Nearly a half-century later, Don DeLillo's expansive and brilliant "Underworld" perfectly captured a fictional, but very real, drama of that day in its jaw-dropping introduction.

It might be as close to the "great American novel" as it's possible to get, and it's still, by some measure, the best book I've ever read.


And talking of slowing things down, here's a very cool way to make Justin Bieber just a little more palatable...

When I first listened to this, I have to admit I was completely spellbound. It reminded me immediately of Sigur Ros, or Terry Riley, or Hans Zimmer's remarkable score for 'Inception' or of something Rhys Chatham might do. But, whale sounds or not, I couldn't turn it off.

Monday, August 16, 2010

'Saw the ghost of Elvis on Union Avenue..'

"Before Elvis there was nothing..." - John Lennon

Thirty-three years ago today, Elvis Presley died.

One of my earliest memories of album covers is seeing the distinctive "50,000,000 Elvis Fans Can't Be Wrong" at my aunt's house. She was in the Elvis Fan Club and used to have books and pictures, especially of him in Army uniform, all over the place.

She'd also play his records constantly, even though my then great-grandmother who lived with them would clearly disapprove. Luckily the old woman, who - hard life or not - I never remember having a good word for anyone, was deaf. She must have been able to feel the vibrations of the sound across the floor from her chair by the fire. Then she'd throw up her arms and shout "Bah!"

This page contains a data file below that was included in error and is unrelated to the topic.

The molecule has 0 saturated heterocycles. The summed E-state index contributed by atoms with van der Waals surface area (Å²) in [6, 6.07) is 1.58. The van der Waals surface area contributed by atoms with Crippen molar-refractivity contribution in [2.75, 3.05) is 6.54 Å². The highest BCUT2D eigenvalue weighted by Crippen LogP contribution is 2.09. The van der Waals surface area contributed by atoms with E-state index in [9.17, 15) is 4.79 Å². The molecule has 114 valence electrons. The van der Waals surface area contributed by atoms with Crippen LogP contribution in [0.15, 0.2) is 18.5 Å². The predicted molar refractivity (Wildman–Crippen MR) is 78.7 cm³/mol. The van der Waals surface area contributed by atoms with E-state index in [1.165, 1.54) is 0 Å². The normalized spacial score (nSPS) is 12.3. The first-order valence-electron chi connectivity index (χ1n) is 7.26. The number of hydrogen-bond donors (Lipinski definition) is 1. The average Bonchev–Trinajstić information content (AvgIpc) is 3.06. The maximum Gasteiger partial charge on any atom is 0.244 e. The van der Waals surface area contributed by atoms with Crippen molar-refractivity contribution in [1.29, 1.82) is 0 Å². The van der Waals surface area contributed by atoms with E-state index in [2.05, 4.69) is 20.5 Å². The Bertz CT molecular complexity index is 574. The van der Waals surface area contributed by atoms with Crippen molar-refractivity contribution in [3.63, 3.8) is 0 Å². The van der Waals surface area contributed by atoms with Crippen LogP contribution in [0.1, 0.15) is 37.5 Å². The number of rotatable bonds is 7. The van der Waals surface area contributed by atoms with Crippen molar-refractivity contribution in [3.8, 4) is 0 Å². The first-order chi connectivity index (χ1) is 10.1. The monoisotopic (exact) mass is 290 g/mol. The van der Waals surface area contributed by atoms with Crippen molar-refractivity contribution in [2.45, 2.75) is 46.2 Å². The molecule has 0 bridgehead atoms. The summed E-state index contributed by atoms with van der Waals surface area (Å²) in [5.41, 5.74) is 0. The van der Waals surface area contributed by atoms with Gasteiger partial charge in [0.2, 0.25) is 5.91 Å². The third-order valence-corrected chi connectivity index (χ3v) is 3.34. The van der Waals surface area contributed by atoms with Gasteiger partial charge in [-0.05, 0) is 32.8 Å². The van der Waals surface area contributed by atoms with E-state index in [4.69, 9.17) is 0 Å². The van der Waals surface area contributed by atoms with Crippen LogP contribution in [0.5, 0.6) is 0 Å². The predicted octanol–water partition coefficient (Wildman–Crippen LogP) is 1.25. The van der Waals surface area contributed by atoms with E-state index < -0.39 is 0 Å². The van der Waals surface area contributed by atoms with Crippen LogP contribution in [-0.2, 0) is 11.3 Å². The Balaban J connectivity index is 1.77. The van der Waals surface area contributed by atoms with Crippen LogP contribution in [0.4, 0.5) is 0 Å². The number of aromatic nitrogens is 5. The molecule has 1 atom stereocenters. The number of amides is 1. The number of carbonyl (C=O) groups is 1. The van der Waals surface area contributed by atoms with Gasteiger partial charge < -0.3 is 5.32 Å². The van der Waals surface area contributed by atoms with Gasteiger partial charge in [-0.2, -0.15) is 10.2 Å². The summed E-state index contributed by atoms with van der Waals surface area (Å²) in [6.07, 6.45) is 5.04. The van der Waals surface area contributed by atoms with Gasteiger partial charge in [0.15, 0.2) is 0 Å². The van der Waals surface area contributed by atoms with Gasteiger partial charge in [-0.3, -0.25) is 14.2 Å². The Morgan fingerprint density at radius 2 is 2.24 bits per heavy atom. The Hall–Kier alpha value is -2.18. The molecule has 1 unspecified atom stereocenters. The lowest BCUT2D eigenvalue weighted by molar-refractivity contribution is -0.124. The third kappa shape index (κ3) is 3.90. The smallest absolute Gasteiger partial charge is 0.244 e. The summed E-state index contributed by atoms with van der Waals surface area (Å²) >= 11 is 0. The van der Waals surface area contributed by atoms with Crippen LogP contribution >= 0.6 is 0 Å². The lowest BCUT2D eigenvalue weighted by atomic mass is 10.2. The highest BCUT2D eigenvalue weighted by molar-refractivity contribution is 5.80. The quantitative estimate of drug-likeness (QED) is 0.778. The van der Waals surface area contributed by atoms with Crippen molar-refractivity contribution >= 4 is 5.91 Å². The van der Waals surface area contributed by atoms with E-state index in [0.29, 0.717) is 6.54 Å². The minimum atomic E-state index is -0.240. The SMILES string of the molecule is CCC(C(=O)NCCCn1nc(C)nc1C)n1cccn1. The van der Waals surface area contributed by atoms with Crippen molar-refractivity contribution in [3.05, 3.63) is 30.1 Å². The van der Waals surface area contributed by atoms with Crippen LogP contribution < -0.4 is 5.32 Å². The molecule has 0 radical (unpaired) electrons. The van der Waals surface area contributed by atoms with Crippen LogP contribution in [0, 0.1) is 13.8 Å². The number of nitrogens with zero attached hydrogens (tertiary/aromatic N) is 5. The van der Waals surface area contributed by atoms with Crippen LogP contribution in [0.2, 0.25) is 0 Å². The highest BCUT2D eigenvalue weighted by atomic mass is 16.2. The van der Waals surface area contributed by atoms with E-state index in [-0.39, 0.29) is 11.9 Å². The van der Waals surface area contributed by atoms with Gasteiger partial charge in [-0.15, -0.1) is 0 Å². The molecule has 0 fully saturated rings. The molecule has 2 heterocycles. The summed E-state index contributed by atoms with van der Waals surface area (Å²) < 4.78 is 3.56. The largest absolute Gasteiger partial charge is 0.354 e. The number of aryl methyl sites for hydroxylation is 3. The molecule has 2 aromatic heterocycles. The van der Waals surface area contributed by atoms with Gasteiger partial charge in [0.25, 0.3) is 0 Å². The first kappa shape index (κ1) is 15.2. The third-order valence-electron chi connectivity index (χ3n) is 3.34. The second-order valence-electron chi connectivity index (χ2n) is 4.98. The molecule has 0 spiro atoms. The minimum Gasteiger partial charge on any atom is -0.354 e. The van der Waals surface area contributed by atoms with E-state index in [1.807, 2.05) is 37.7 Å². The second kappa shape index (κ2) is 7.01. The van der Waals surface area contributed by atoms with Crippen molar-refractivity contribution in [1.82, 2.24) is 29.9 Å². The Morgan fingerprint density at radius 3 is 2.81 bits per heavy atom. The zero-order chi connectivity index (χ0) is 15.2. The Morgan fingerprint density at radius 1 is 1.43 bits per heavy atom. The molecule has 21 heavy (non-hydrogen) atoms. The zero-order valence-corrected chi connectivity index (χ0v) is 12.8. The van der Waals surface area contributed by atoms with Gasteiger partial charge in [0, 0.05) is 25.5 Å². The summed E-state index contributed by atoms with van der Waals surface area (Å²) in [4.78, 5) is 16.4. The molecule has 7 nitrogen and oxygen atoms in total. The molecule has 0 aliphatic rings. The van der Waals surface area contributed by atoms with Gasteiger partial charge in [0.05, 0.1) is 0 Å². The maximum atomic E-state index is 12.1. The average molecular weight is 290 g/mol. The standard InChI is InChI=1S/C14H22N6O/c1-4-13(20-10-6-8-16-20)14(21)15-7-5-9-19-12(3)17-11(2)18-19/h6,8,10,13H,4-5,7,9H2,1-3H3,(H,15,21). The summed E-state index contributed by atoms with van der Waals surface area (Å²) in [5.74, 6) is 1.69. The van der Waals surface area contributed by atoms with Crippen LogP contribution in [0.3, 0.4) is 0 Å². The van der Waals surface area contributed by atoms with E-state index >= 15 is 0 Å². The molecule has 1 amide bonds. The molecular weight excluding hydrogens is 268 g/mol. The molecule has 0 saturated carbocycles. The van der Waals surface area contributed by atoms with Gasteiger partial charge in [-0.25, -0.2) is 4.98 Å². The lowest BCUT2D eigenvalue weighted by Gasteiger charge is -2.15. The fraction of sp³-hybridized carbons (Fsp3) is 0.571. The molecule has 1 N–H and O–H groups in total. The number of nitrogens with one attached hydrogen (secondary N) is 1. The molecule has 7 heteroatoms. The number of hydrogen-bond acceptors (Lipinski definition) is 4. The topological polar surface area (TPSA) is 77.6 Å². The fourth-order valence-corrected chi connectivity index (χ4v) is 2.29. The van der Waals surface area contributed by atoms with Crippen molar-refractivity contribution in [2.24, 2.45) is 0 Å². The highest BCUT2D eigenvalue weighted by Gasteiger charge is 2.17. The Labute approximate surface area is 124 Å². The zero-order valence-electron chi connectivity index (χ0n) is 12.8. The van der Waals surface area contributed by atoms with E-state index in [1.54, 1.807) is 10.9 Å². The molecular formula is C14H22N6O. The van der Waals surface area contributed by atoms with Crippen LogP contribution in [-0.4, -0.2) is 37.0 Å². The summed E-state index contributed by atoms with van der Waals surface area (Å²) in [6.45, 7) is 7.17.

In the opposite corner of the room, my aunt - who was twelve years older than me and thus, by default, terminally cool - had a red Dansette record player just like this, and there were always sleeves for 45s strewn around it. One song I always remember her playing a lot was "It's Now Or Never" and its brilliant B-side, "A Mess Of Blues".

I sometimes think it's sad that my kids may never know the simple anticipation of the 'clunk' as the changer drops a single onto the turntable and, as if by magic, the arm moves across and falls into the lead groove with a reassuring "scratch".

Even though I lived in Tennessee for a year in the early 80s and visited Memphis a couple of times, I never went to Graceland, in part because I thought it might turn out to be something of a tacky circus. I guess I'd still prefer to think about Elvis's influence on the generations of artists who've followed him and how that timeline continues.

Tuesday, August 10, 2010

'Somewhere trouble don't go..'

Nice piece here in The Tennessean, about one of my favorite songwriters and performers, Buddy Miller, who officially becomes the 'Artist in Residence' tonight at the Country Music Hall of Fame.

As well as tonight's Nashville show, he's also playing the following two Tuesdays at the Hall. It's great to know that he's fully recovered from the heart trouble that kept him off the road - and meant I missed seeing him on the 'Three Girls' tour - last year.